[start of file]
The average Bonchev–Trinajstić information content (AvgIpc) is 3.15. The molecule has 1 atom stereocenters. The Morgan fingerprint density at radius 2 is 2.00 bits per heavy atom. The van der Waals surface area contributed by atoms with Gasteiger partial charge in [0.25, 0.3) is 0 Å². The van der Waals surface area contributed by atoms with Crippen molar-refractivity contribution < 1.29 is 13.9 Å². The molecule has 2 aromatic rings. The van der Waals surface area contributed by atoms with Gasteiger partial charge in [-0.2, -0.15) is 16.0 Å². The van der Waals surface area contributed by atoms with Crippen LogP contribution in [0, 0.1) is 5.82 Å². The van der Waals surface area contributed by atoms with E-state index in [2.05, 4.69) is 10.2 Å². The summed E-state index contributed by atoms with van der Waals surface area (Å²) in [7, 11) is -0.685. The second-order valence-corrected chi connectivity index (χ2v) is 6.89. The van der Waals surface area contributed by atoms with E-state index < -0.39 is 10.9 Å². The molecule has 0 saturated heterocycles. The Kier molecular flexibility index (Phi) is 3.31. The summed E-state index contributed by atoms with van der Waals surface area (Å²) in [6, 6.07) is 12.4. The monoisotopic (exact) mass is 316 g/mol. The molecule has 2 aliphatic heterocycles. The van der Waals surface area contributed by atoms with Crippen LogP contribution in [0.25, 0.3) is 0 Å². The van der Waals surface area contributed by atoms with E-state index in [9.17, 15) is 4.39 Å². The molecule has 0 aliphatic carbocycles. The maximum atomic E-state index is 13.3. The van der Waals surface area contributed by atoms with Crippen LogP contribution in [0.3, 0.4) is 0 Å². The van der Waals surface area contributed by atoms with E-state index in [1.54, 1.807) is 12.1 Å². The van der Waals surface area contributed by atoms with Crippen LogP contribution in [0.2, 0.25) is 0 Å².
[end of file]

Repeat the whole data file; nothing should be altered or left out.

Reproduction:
The average Bonchev–Trinajstić information content (AvgIpc) is 3.15. The molecule has 1 atom stereocenters. The Morgan fingerprint density at radius 2 is 2.00 bits per heavy atom. The van der Waals surface area contributed by atoms with Gasteiger partial charge in [0.25, 0.3) is 0 Å². The van der Waals surface area contributed by atoms with Crippen molar-refractivity contribution < 1.29 is 13.9 Å². The molecule has 2 aromatic rings. The van der Waals surface area contributed by atoms with Gasteiger partial charge in [-0.2, -0.15) is 16.0 Å². The van der Waals surface area contributed by atoms with Crippen LogP contribution in [0, 0.1) is 5.82 Å². The van der Waals surface area contributed by atoms with E-state index in [2.05, 4.69) is 10.2 Å². The summed E-state index contributed by atoms with van der Waals surface area (Å²) in [7, 11) is -0.685. The second-order valence-corrected chi connectivity index (χ2v) is 6.89. The van der Waals surface area contributed by atoms with E-state index < -0.39 is 10.9 Å². The molecule has 0 saturated heterocycles. The Kier molecular flexibility index (Phi) is 3.31. The summed E-state index contributed by atoms with van der Waals surface area (Å²) in [6, 6.07) is 12.4. The monoisotopic (exact) mass is 316 g/mol. The molecule has 2 aliphatic heterocycles. The van der Waals surface area contributed by atoms with Crippen LogP contribution in [0.25, 0.3) is 0 Å². The van der Waals surface area contributed by atoms with E-state index in [9.17, 15) is 4.39 Å². The molecule has 0 aliphatic carbocycles. The maximum atomic E-state index is 13.3. The van der Waals surface area contributed by atoms with Crippen LogP contribution in [0.3, 0.4) is 0 Å². The van der Waals surface area contributed by atoms with E-state index in [1.54, 1.807) is 12.1 Å². The van der Waals surface area contributed by atoms with Crippen LogP contribution in [0.2, 0.25) is 0 Å².